When you take a quiet walk through the woods where does your mind go? Do you solve problems? Worry about the future? Or are you able to let go and enjoy the scents, sounds and sights of your surroundings? And what is the result of each of these possible mental states? Does dwelling on problems and worries create suffering? Does your attention to the details of the landscape around you create feelings of peacefulness?
I will often go for such a walking meditation. For me, attention to the color of the sky, the shape of the clouds, the quality of the light, the texture of the bark on the trees is one of the most tranquilizing drugs there are. It grounds me, puts life in perspective, gives me renewed energy and a sense of belonging to something much, much larger than a life filled with endless chores and work.
A sitting meditation is much the same. We have a choice as to how we choose to direct our minds. Why not choose something that makes us, and therefore all the people we come into contact with, more content? We could choose to meditate on famine, war and the cruelties of life. Or we can choose to link and understand the qualities of light, the heart, beauty, friendliness, compassion. This is not to say we can’t contemplate and empathize with the realities of the world. Meditation is not, certainly, a “polyanna” effort of ignoring what is real. It is simply not about dwelling on, and worrying over, that which we cannot change.
When you sit for meditation, try the following:
Take a tour of your heart. Notice its color, the cadence of its beat. What qualities do you attribute to your heart? For the next 12 breaths, on every inhale, infuse your heart with more of the positive qualities you desire for it. Fill it to the brim. Focus on your heart.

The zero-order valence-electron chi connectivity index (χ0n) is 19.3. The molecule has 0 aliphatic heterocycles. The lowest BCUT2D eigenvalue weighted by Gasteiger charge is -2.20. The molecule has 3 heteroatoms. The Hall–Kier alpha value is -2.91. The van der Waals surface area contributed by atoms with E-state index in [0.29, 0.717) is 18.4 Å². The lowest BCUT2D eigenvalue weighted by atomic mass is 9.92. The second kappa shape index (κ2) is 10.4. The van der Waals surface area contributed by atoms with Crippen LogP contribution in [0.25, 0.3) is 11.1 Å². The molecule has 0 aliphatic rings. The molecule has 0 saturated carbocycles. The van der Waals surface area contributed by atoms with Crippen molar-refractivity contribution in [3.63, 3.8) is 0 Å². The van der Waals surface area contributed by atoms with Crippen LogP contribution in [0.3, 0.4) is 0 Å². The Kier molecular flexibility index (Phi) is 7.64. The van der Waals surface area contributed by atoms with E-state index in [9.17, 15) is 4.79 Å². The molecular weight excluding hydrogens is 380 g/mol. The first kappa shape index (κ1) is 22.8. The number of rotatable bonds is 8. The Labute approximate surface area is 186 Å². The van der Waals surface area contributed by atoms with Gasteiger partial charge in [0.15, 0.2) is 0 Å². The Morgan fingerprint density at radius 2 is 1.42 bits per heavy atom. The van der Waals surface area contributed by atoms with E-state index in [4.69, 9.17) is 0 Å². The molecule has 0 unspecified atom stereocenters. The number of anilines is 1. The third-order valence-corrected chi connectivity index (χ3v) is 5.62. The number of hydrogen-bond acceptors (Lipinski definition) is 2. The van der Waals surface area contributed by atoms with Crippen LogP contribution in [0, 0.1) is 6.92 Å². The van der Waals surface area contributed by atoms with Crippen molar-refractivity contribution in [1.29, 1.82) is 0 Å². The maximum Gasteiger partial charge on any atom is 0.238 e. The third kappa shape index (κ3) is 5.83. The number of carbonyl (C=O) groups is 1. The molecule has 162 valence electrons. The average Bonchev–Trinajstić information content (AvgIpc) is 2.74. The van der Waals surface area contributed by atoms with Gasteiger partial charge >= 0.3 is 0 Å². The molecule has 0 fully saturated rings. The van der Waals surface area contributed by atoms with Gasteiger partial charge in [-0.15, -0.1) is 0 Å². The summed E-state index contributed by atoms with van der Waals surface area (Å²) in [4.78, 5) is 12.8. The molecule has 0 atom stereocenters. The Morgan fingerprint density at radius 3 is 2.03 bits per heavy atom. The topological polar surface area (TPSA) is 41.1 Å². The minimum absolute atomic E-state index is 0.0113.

Focus on light. Light a candle, if you wish, for gazing at it. What qualities does a flame have? How much light do you enjoy? What happens if you have too much light? Too little? What sensations in your body does light evoke?
As you meditate, you are adventuring into YOUR inner landscape. You are exploring and becoming acquainted with the color, shape and texture of the clouds, sky and trees that make up what is your inner being. This understanding gives you the freedom not just to understand who you are and what makes you “tick," but also frees you to effect change. It is only with the awareness of who we truly are, with an understanding of our own inner landscape, that we can effect positive changes to create an ever more positive landscape not just for ourselves but for all those who we come into contact with.
Paola can be contacted at bozemanhealingarts.com. She is available for therapeutic consultations, as well as private consultations to set up your personalized home practice, and teaches private and group yoga classes. Check the website for class schedules.